Rupi Kaur and Poetry in the Age of Information

Rupi Kaur and Poetry in the Age of Information

Rupi Kaur, the author of the bestseller 'Milk and Honey', is considered the poetry queen of Instagram by some, and an absolute meme by others. Scroll on to find out

Rupi Kaur’s own Amazon special Rupi Kaur Live was released in the United States a week ago and will likely be available for Indian viewers soon. This hour-long show is packed with poetry and its beautiful stage makes it a pleasure for the eyes too.

<div class="paragraphs"><p>Set of Rupi Kaur Live.&nbsp;</p><p>(Amazon really went all out on this stage)</p></div>

Set of Rupi Kaur Live. 

(Amazon really went all out on this stage)


Since the internet goes crazy over its love-hate relationship with her every time she releases something new, it is necessary to have a serious discussion about her work.

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It will be wrong to dismiss Rupi Kaur's poems just because she uses the 'Enter' key more than any other. Her poetry, however prosaic, captures the zeitgeist of our age better than most of the great poets. In fact, she is the very embodiment of it.

The Internet wants us to stay online: sites like Instagram and Twitter don’t want us to ever leave them and this is achieved by constantly feeding the users more and more content. The content that these sites feed is meant for quick consumption so that you can move ahead on your endless social media journey. This doesn’t necessarily imply that this content is bad.

Kaur’s poetry is the poetry of the Age of Information. It is not meant to make the reader introspect or close the book and take some time to let the verse sink in, rather it is meant to be understood and consumed in a second. This type of poetry is bound to faultlessly succeed in our times.

But, the aesthetic value of her work is something that suffers the most attacks online. There are two ways to approach this, first is using past theories. William Empson believed that poetry achieves its effect through Ambiguity, Cleanth Brooks believed that Paradox is the language of poetry and closer to home, the Vyanjana principle states that the soul of poetry is suggestion. Kaur's concrete works with their clear and precise meaning do not fit any of these. Is her art soulless then? It is a bit more complicated than that.

Here is the second way to approach this: Our aesthetic standards for poetry are not inherent to the art itself, rather they are socially and historically constructed. To simplify, what kind of art is considered great is contingent on time and the society in which it exists, so the aesthetic standards have and will change with time.

In addition to that, personal preferences are also a kind of construction because the more we are exposed to something, the more we tend to like it. It is like your friend saying, "you will love anime once you start watching it." This is called the mere exposure effect.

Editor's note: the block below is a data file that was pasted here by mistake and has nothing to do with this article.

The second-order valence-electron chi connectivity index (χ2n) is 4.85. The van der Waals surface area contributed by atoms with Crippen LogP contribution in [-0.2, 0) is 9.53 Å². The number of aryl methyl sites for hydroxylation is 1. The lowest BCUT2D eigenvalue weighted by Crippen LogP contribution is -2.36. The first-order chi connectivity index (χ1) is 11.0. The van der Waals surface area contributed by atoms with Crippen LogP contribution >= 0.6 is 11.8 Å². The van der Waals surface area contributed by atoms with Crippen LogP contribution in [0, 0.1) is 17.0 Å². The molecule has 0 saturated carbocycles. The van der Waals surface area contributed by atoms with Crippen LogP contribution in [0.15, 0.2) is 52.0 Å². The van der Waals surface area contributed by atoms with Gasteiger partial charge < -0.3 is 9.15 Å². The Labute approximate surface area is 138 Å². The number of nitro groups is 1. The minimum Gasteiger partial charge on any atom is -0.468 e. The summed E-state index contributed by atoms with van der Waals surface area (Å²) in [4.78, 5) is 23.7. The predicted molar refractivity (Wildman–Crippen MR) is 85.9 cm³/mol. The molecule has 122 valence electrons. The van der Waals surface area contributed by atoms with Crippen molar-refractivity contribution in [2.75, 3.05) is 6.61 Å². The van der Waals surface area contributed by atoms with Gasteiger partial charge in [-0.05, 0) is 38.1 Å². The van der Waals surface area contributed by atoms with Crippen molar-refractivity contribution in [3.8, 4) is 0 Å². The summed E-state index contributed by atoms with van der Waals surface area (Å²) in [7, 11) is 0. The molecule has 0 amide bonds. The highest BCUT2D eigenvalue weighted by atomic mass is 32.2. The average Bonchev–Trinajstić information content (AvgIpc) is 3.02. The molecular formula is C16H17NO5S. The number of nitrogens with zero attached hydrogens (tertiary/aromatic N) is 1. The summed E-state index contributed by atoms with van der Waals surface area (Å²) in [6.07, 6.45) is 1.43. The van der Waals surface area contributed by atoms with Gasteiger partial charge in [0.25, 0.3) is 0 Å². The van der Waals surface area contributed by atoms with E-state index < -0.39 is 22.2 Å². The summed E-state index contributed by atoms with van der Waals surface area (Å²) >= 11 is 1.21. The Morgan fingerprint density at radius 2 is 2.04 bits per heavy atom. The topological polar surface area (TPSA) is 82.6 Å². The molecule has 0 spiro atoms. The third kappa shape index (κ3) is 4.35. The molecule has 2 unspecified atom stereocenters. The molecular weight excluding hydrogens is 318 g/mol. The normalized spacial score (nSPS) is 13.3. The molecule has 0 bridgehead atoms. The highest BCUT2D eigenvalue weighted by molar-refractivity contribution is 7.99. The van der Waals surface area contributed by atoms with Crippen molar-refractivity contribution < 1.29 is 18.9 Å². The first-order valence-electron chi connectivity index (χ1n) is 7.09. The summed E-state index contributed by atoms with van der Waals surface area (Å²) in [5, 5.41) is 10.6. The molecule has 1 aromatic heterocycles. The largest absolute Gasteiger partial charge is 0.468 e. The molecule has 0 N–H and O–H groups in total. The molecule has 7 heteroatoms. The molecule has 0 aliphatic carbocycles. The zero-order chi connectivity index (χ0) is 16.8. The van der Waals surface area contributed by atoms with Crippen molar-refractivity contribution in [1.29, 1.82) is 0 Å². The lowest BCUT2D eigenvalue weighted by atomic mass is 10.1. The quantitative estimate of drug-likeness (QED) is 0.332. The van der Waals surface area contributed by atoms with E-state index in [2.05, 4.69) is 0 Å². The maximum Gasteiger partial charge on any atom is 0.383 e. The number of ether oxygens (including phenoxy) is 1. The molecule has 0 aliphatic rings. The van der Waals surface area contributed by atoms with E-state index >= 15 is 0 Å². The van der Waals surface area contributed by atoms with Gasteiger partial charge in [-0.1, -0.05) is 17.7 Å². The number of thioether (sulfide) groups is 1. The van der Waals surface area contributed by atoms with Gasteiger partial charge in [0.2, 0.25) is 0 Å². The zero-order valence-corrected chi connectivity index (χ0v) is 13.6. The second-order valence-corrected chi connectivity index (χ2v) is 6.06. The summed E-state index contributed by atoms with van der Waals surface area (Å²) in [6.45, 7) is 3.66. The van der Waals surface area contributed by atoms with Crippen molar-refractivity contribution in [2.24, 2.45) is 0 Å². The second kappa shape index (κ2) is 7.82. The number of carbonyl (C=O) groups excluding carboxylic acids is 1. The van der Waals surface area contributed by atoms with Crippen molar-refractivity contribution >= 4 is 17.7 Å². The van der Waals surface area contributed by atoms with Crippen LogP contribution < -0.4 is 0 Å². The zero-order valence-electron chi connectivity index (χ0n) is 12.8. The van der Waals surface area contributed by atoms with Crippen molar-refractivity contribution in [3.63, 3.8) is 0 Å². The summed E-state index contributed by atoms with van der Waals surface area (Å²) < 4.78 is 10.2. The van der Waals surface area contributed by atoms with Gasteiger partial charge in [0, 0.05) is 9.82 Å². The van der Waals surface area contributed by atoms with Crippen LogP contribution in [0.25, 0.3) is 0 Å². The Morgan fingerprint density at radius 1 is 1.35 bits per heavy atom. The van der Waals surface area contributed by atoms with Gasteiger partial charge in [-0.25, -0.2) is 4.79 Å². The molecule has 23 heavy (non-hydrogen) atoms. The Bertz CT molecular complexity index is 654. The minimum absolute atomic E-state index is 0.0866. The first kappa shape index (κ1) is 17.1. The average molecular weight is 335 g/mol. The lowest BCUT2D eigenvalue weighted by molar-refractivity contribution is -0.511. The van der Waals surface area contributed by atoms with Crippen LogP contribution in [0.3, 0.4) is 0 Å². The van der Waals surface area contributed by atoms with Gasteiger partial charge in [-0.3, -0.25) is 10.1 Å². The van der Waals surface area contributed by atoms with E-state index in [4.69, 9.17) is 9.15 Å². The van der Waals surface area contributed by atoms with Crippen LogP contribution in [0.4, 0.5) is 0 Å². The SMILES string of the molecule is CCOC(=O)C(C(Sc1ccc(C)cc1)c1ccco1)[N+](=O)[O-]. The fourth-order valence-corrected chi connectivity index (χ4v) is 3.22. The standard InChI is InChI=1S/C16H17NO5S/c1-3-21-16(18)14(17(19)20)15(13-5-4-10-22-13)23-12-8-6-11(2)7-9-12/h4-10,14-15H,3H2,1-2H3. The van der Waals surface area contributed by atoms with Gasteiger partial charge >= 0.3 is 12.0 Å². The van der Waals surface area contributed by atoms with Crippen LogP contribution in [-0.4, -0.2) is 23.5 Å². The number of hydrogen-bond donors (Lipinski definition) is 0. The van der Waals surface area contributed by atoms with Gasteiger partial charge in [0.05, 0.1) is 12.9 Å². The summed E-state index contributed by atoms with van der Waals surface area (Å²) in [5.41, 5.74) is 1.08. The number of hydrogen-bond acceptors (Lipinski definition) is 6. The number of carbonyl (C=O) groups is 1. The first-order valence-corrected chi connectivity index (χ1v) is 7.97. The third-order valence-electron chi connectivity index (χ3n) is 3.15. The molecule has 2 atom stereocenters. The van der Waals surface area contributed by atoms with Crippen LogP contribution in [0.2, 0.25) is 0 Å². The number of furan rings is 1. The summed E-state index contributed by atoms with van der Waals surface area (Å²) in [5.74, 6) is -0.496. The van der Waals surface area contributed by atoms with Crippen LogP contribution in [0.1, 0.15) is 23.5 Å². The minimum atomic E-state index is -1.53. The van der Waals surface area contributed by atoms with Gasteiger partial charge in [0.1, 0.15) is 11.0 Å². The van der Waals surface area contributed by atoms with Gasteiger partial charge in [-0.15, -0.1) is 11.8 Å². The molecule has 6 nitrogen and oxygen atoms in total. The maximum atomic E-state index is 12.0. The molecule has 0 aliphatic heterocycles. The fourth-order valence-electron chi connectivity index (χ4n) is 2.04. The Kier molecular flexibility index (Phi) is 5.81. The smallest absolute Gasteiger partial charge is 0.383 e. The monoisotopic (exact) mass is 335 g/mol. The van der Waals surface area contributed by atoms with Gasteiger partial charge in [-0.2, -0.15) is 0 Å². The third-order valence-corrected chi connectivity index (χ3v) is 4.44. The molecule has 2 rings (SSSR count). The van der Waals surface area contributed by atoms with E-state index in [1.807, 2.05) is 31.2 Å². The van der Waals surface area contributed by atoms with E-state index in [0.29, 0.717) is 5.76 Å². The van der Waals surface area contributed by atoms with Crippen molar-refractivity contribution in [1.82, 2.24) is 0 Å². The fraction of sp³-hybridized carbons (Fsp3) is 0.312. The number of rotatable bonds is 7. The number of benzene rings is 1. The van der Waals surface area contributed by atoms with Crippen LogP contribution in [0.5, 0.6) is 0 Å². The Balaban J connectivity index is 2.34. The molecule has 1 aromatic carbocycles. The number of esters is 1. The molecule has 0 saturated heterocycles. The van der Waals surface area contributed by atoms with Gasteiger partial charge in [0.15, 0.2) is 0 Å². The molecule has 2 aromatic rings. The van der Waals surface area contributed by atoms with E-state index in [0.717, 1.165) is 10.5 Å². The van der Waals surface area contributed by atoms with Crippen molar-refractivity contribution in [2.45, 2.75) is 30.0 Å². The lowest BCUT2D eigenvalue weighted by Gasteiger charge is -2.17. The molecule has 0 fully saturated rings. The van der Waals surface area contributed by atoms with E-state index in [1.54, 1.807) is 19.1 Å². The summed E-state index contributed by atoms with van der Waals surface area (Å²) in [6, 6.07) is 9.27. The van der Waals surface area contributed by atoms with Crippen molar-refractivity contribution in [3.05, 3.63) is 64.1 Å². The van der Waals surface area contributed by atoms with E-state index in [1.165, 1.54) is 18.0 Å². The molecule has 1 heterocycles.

On the other side, people who have read the works of Romantics like John Keats or Shakespeare their whole lives may find Kaur’s verse relatively plain because it is not like the poems they were exposed to. In other words, people don’t find her work aesthetically pleasing because it is "new" to them. On the other hand, there are countless people who read and re-read her. Is their taste less valid? No, it would be elitist to dismiss their high feelings just because they are not shared by the critics who were raised on "high culture". It is simply a matter of difference.

<div class="paragraphs"><p>Empson himself looked kinda of "ambiguous"&nbsp;</p></div>

Empson himself looked kinda of "ambiguous"

That being said, the content of her poems is of great importance, she writes about abuse, healing, love, sexism and more importantly she claims to be the voice of the oppressed South Asian women.

However, as Buzzfeed mentioned, her universalization of personal experiences to represent the plight of South Asian women while being a privileged young woman from the west is problematic. She has also been accused of representing these issues for a “sisterhood” that largely comprises of white women.

Still, it must not be ignored that there are a lot of Rupi Kaur poems that are truly empowering; she has a huge community around her work and what she sells is not her poetry but the positivity and inclusivity that her poetry offers. In other words, her message is more important than her art.

Emily Dickinson wrote in one of her letters, “If I read a book and it makes my whole body so cold no fire can warm me, I know that is poetry. If I feel physically as if the top of my head were taken off, I know that is poetry.” At the end of the day, poetry is supposed to make us feel things, be it Kaur’s or Keats’.

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